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considered a work of art or a hobby, is a profound act of artistic expression and personal virtue. The evolutionary approach The pleasure of gardening can be explained in part by evolutionary pressures, much like the joy of sex and food. Researchers

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More and more people have become very interested in bonsai, a unique art of gardening that originated in China. However, most people know about Japanese bonsai and have only scant knowledge of Chinese bonsai. This paper gives a brief introduction to the history, local schools, and patterns of the bonsai art in the Chinese tradition, as well as a list of plants used for bonsai in China.

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Summary and discussion to include the keynote topic RESEARCH IMPLEMENTATION by Diane Relf; contributed papers -THE CHICAGO BOTANIC GARDEN: IT`S ROLE IN THE ECONOMIC AND SOCIAL GOALS OF CHICAGO, by Sue Burd Brogdon, NATIONAL SURVEY OF ATTITUDES TOWARD PLANTS AND GARDENING, by Bruce Butterfield* and Diane Relf, USING AN EXTENSION APPROACH TO IMPLEMENT RESEARCH RESULTS IN THE FLOWERING PLANT INDUSTRY, by Kevin Grueber, BEYOND ROMANTICISM: THE SIGNIFICANCE OF PLANTS AS FORM IN THE HISTORY OF ART, by Rhonda Roland Shearer, PEOPLE AND PLANTS: A CASE STUDY IN THE HOTEL INDUSTRY, by Michael Evans; and a brief review of posters.

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Xeriscape, water conservation through creative landscaping, offers a viable alternative to traditional landscapes which require high inputs of water and labor. Xeriscape is not cactus and rock gardening; but, quality landscaping combining beautiful, function, and water efficiency.

Xeriscape is based on horticulturally sound principles, including: good design, through soil preparation, practical turf areas, appropriate plant selection, efficient watering techniques, mulching and proper maintenance.

Green plant and water industries across the nation have recognized Xeriscape as a proactive, education tool to curb excess water-use by the public and private sectors. In an era where water may become the limiting factor in economic growth for many regions of the nation, Xeriscape may truly be the state-of-the-art.

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The term Ethnobotany describes the study of people's relationships to plants as foods, fibers, medicines, dyes, and tools throughout the ages. Using the student active technique of experiential learning, undergraduate students enrolled in landscape design and implementation classes at Clemson University planned and installed an Ethnobotany garden in partnership with the South Carolina Botanical Garden (SCBG) staff, volunteers, and Sprouting Wings children. Sprouting Wings is an after-school gardening and nature exploration program for under-served elementary school students. College students and faculty working on this service-learning project contributed over 1,000 hours to their community while learning more about both the art and the science of landscape design and implementation. Students enrolled in the landscape Implementation class were surveyed to evaluate their perceptions on a variety of possible learning outcomes for this class. Students indicated that their service learning experience with the Ethnobotany project allowed them to acquire and practice new skills, broadened their understanding of the surrounding community, increased their ability to work in real world situations, introduced new career possibilities, gave students a better understanding of their course work, increased their ability to work on a team, increased their knowledge of environmental sustainability, and allowed them to discover or develop leadership capabilities. In a survey question regarding preference for service learning rather than traditional classes, the majority of students prefer the service learning pedagogy. In addition, most students reported a high degree of initiative for this project in their reflections.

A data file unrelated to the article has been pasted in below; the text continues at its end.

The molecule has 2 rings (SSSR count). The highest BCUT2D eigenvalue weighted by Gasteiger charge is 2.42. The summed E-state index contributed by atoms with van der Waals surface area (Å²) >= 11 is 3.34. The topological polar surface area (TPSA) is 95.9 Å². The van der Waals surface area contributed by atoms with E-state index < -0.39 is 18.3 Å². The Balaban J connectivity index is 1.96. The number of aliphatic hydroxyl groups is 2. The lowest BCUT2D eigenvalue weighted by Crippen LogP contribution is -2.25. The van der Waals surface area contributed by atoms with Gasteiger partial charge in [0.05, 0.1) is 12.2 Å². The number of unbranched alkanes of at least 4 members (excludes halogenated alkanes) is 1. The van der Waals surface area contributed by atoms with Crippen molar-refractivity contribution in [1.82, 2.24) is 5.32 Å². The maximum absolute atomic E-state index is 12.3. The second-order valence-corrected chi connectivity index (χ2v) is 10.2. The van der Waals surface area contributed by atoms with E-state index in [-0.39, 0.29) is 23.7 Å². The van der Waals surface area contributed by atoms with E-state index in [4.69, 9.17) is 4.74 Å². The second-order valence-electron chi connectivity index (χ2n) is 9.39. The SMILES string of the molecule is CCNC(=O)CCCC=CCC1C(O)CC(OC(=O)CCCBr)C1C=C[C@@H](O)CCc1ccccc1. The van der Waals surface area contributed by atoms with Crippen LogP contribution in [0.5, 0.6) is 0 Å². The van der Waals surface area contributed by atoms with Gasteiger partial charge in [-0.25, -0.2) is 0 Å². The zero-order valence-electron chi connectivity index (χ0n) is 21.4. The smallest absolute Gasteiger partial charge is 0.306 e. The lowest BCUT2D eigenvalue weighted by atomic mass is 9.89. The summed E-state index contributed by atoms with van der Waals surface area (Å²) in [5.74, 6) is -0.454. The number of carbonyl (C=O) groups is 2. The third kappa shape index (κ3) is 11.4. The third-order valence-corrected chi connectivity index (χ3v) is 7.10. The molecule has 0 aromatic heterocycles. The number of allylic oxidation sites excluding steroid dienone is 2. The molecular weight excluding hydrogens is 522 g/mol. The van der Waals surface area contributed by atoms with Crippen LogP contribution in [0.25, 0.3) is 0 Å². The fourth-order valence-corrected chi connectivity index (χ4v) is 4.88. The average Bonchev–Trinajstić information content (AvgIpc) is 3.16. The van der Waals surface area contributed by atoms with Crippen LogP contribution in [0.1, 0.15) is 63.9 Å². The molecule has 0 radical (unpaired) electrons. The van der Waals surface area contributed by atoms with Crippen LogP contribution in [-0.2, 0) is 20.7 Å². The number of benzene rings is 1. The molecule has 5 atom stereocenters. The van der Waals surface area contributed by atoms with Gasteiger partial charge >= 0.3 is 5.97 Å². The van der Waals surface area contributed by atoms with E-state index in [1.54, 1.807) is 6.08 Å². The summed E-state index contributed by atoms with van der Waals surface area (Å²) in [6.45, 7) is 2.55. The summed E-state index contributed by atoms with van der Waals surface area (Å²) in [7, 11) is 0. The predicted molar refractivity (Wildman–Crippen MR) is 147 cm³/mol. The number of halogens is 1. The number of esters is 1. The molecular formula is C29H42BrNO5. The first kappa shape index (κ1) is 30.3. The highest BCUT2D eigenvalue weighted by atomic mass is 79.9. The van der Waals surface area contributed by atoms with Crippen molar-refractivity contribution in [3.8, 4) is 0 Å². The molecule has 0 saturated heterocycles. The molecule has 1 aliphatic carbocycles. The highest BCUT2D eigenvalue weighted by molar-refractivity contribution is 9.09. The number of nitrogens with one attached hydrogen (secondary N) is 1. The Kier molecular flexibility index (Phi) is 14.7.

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activities. For example, gardening is different from other activities like art or music because plants are alive and can grow. Children can see sprouting, germination, flowering, fruit production, and that the plant’s appearance can differ over time. Each of

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Consumer participation in gardening and purchases of garden-related products are often described demographically. Researchers correlate income, age, gender, and home value with the likelihood of consumer participation and or purchases

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There is a growing body of evidence that highlights the potential benefits of horticulture in later life ( Collins and O'Callaghan, 2008 ), and as a favored leisure pursuit of older adults in the United Kingdom ( Dunnett and Qasim, 2000 ), gardening

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participation in school gardening activities improved attitudes toward school, especially in female students and interpersonal relationships in seventh grade students among all grades. School-age children are at a critical stage in the development of sociality

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). Gardening is a popular leisure-time activity of people aged 65 years or older in the United States ( Yusuf et al., 1996 ). In our previous research ( Park et al., 2008 ), gardening was determined to offer moderate-intensity PA and thus has the possibility of

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